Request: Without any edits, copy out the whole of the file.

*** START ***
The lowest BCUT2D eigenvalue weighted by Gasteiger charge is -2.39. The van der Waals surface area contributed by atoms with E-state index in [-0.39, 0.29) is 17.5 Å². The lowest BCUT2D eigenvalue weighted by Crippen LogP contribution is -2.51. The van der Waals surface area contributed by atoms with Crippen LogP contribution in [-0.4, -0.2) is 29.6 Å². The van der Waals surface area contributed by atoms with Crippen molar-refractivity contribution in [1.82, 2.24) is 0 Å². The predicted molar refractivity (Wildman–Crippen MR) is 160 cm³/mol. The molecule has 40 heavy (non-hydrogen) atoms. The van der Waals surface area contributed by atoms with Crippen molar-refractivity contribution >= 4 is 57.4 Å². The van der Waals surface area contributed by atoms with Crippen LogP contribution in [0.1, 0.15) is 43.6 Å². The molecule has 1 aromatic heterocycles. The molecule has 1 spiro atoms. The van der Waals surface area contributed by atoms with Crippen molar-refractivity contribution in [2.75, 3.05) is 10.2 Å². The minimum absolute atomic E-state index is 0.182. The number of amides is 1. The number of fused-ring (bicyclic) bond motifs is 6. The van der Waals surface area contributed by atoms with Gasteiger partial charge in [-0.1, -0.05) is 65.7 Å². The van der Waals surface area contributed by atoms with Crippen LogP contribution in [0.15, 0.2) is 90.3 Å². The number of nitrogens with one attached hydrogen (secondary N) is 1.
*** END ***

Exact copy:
The lowest BCUT2D eigenvalue weighted by Gasteiger charge is -2.39. The van der Waals surface area contributed by atoms with E-state index in [-0.39, 0.29) is 17.5 Å². The lowest BCUT2D eigenvalue weighted by Crippen LogP contribution is -2.51. The van der Waals surface area contributed by atoms with Crippen LogP contribution in [-0.4, -0.2) is 29.6 Å². The van der Waals surface area contributed by atoms with Crippen molar-refractivity contribution in [1.82, 2.24) is 0 Å². The predicted molar refractivity (Wildman–Crippen MR) is 160 cm³/mol. The molecule has 40 heavy (non-hydrogen) atoms. The van der Waals surface area contributed by atoms with Crippen molar-refractivity contribution >= 4 is 57.4 Å². The van der Waals surface area contributed by atoms with Crippen LogP contribution in [0.1, 0.15) is 43.6 Å². The molecule has 1 aromatic heterocycles. The molecule has 1 spiro atoms. The van der Waals surface area contributed by atoms with Crippen molar-refractivity contribution in [2.75, 3.05) is 10.2 Å². The minimum absolute atomic E-state index is 0.182. The number of amides is 1. The number of fused-ring (bicyclic) bond motifs is 6. The van der Waals surface area contributed by atoms with Gasteiger partial charge in [-0.1, -0.05) is 65.7 Å². The van der Waals surface area contributed by atoms with Crippen LogP contribution in [0.15, 0.2) is 90.3 Å². The number of nitrogens with one attached hydrogen (secondary N) is 1.